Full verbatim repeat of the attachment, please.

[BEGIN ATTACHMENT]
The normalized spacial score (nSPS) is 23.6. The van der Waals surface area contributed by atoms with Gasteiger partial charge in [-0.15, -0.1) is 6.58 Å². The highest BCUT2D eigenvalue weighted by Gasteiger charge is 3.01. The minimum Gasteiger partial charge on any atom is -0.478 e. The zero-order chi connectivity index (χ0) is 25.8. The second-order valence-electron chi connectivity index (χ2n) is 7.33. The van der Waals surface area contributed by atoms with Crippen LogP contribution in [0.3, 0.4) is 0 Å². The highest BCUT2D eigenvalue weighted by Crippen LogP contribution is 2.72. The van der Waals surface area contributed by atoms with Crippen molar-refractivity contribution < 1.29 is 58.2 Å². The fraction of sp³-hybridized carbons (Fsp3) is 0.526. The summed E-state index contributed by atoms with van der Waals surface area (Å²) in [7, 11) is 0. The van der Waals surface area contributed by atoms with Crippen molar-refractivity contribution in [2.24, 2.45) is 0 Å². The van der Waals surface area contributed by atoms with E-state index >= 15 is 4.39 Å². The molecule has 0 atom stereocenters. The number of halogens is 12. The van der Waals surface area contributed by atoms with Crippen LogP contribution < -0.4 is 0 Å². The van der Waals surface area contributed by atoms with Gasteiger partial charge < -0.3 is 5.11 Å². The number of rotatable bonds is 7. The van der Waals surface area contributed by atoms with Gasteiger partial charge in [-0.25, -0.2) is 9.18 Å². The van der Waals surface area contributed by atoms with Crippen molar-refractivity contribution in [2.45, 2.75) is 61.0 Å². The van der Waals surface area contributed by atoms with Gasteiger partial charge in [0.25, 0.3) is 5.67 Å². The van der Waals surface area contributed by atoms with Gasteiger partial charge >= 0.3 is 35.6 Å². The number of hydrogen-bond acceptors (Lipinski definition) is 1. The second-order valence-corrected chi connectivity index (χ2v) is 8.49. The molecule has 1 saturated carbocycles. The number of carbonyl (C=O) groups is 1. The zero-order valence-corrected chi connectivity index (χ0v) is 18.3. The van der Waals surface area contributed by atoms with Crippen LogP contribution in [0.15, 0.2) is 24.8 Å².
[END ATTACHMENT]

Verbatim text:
The normalized spacial score (nSPS) is 23.6. The van der Waals surface area contributed by atoms with Gasteiger partial charge in [-0.15, -0.1) is 6.58 Å². The highest BCUT2D eigenvalue weighted by Gasteiger charge is 3.01. The minimum Gasteiger partial charge on any atom is -0.478 e. The zero-order chi connectivity index (χ0) is 25.8. The second-order valence-electron chi connectivity index (χ2n) is 7.33. The van der Waals surface area contributed by atoms with Crippen LogP contribution in [0.3, 0.4) is 0 Å². The highest BCUT2D eigenvalue weighted by Crippen LogP contribution is 2.72. The van der Waals surface area contributed by atoms with Crippen molar-refractivity contribution < 1.29 is 58.2 Å². The fraction of sp³-hybridized carbons (Fsp3) is 0.526. The summed E-state index contributed by atoms with van der Waals surface area (Å²) in [7, 11) is 0. The van der Waals surface area contributed by atoms with Crippen molar-refractivity contribution in [2.24, 2.45) is 0 Å². The van der Waals surface area contributed by atoms with E-state index >= 15 is 4.39 Å². The molecule has 0 atom stereocenters. The number of halogens is 12. The van der Waals surface area contributed by atoms with Crippen LogP contribution < -0.4 is 0 Å². The van der Waals surface area contributed by atoms with Gasteiger partial charge < -0.3 is 5.11 Å². The number of rotatable bonds is 7. The van der Waals surface area contributed by atoms with Gasteiger partial charge in [-0.25, -0.2) is 9.18 Å². The van der Waals surface area contributed by atoms with Crippen molar-refractivity contribution in [2.45, 2.75) is 61.0 Å². The van der Waals surface area contributed by atoms with Gasteiger partial charge in [0.25, 0.3) is 5.67 Å². The van der Waals surface area contributed by atoms with Gasteiger partial charge >= 0.3 is 35.6 Å². The number of hydrogen-bond acceptors (Lipinski definition) is 1. The second-order valence-corrected chi connectivity index (χ2v) is 8.49. The molecule has 1 saturated carbocycles. The number of carbonyl (C=O) groups is 1. The zero-order valence-corrected chi connectivity index (χ0v) is 18.3. The van der Waals surface area contributed by atoms with Crippen LogP contribution in [0.15, 0.2) is 24.8 Å².